As eight Starbucks locations have had NLRB-certified union elections, with more than 200 filing paperwork to engage in a vote, CEO Howard Schultz has announced that Starbucks may be offering certain new benefits only to non-unionized workers. The Wall Street Journal reported that Schultz stated Starbucks cannot unilaterally change the compensation of unionized workers, so extending the benefits to them would be illegal. He also took the opportunity to note that “[p]eople who might be voting for a union don’t really understand, let alone the dues they are going to pay.” Starbucks Workers United had stated in late March that it anticipated Starbucks would soon announce new benefits to undermine worker organizing efforts.
On Wednesday, a federal court dismissed a proposed class-action lawsuit challenging Amazon’s marijuana screening policy under New York City law, which prohibits marijuana testing as a condition of employment. The U.S. District Court for the Eastern District of New York found that Amazon “sortation associates” qualified under an exception in the law for workers operating heavy machinery, as the job involves heavy objects and working with a conveyor belt that presents a hazard. Earlier this week, a report by the Strategic Organizing Center analyzing OSHA data found that Amazon warehouse workers are injured at twice the rate of other warehouse workers, and made up 49% of all U.S. warehouse worker injuries in 2021 even though they constitute only 33% of all warehouse workers.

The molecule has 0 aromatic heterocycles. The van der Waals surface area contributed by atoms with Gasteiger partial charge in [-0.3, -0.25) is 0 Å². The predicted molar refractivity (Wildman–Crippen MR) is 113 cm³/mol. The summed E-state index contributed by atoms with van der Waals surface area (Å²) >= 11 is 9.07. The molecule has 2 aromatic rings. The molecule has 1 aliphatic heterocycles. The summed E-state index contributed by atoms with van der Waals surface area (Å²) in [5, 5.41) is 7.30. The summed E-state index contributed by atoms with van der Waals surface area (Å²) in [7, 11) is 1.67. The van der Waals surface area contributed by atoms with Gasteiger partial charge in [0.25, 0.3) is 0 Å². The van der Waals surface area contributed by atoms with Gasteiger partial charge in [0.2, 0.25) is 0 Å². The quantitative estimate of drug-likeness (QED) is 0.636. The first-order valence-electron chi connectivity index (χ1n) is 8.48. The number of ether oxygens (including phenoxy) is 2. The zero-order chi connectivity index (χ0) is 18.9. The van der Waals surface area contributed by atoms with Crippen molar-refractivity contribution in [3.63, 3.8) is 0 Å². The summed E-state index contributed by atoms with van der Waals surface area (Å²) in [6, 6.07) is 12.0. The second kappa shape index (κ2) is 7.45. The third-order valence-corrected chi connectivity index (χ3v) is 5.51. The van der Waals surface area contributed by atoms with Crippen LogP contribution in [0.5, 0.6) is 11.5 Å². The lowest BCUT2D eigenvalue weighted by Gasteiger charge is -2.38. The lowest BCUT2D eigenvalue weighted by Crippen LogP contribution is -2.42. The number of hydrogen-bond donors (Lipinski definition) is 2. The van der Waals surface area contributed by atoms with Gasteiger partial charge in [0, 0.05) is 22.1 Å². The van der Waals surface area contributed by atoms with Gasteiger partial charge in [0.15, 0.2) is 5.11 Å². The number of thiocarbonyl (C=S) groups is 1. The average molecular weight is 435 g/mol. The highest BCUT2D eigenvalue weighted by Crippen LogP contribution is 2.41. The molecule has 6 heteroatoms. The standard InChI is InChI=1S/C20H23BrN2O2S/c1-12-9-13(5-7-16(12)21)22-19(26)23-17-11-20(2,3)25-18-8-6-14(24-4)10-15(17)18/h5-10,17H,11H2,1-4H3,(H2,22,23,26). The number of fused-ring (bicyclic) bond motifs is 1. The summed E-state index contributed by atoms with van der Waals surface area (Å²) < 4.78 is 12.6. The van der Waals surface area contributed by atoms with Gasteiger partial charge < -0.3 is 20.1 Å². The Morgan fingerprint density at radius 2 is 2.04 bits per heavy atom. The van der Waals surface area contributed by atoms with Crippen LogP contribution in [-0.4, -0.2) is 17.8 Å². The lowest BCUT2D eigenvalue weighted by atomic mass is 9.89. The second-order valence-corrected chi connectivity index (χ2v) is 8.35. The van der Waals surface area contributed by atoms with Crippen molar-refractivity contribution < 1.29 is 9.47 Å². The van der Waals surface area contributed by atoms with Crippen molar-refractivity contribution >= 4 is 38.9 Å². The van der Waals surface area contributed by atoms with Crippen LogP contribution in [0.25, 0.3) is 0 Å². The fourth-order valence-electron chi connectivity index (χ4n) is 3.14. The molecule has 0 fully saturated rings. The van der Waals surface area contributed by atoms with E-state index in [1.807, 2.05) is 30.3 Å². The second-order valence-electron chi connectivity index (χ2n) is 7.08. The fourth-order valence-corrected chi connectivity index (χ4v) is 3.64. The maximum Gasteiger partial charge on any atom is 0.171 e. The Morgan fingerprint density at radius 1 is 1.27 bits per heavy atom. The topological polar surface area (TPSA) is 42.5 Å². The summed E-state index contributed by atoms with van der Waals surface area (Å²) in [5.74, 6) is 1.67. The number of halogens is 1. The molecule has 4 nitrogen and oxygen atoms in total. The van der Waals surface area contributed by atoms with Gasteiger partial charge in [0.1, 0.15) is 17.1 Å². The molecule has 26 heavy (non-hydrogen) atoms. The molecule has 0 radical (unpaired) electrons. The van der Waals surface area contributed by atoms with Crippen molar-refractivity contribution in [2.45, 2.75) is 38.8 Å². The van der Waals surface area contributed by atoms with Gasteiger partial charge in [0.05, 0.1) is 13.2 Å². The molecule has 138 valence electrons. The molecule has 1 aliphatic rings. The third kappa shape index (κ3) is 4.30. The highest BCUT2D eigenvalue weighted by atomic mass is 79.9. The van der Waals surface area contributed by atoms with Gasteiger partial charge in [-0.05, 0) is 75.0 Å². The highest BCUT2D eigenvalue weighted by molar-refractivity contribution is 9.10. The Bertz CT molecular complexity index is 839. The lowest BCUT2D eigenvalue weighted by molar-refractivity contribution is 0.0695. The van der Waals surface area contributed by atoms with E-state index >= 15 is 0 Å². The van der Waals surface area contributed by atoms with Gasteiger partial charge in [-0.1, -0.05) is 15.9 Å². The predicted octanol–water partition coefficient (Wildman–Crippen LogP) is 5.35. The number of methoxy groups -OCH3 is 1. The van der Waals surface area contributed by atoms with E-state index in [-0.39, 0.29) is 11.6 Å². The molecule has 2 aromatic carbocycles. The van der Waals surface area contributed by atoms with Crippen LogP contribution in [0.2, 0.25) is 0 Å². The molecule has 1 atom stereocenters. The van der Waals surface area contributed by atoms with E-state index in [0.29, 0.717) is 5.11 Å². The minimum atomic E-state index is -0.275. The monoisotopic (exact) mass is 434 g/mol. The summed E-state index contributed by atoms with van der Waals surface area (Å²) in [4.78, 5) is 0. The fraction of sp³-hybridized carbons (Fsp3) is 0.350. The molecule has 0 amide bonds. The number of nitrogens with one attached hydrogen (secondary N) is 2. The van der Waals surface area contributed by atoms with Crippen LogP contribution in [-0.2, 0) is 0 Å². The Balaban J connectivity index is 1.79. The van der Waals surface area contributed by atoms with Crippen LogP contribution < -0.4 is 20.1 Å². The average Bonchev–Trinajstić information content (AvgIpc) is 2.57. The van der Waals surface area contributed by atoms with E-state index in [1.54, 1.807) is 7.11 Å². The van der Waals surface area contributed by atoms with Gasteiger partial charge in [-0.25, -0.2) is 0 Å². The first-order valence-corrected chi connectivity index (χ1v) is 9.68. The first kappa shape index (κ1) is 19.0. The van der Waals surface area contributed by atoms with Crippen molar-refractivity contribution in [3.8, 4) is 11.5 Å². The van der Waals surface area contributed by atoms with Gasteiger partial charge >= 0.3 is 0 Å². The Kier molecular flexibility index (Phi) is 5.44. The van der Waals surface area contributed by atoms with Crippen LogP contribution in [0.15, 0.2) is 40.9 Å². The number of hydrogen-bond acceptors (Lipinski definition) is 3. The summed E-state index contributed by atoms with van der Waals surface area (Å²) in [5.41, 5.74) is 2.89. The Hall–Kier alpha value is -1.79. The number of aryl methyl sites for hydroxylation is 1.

Bloomberg Law reported that one lawyer had been fired and another resigned from the California Department of Fair Employment and Housing (DFEH) due to the management of a discrimination lawsuit against Activision Blizzard Inc. While Chief Counsel Jeanette Wipper was fired earlier this year, the assistant chief counsel to the California Department of Fair Employment and Housing, Melanie Proctor, resigned on Tuesday. Procter alleged that California Governor Gavin Newsom had interfered with the suit, a claim that Newsom’s office denies. The EEOC recently settled with Activision for $18 million in a similar lawsuit.
This week has also seen movement in organizing and labor action. Several workers at Amy’s Kitchen, a Bay Area-based vegan- and vegetarian-friendly frozen and packaged food brand that recently gained B corp status, have called for a boycott over safety concerns. The San Francisco Chronicle reported that a Cal/OSHA complaint alleged a hazardous and life-threatening work environment. Amy’s Kitchen owner Andy Berliner said he would welcome a union vote and that the company plans to invest $50 million in increased safety protections over the next five years. Graduate workers at Indiana University began a recognition strike on Wednesday to pressure the administration to recognize the union. The union has stated it is committed to striking at least until April 19. New York City building service workers are also aiming to reach a deal covering 32,000 workers such as doorpersons and porters, with the Realty Board on Labor Relations. City building service workers began a vote on Wednesday on whether to call for a strike if necessary.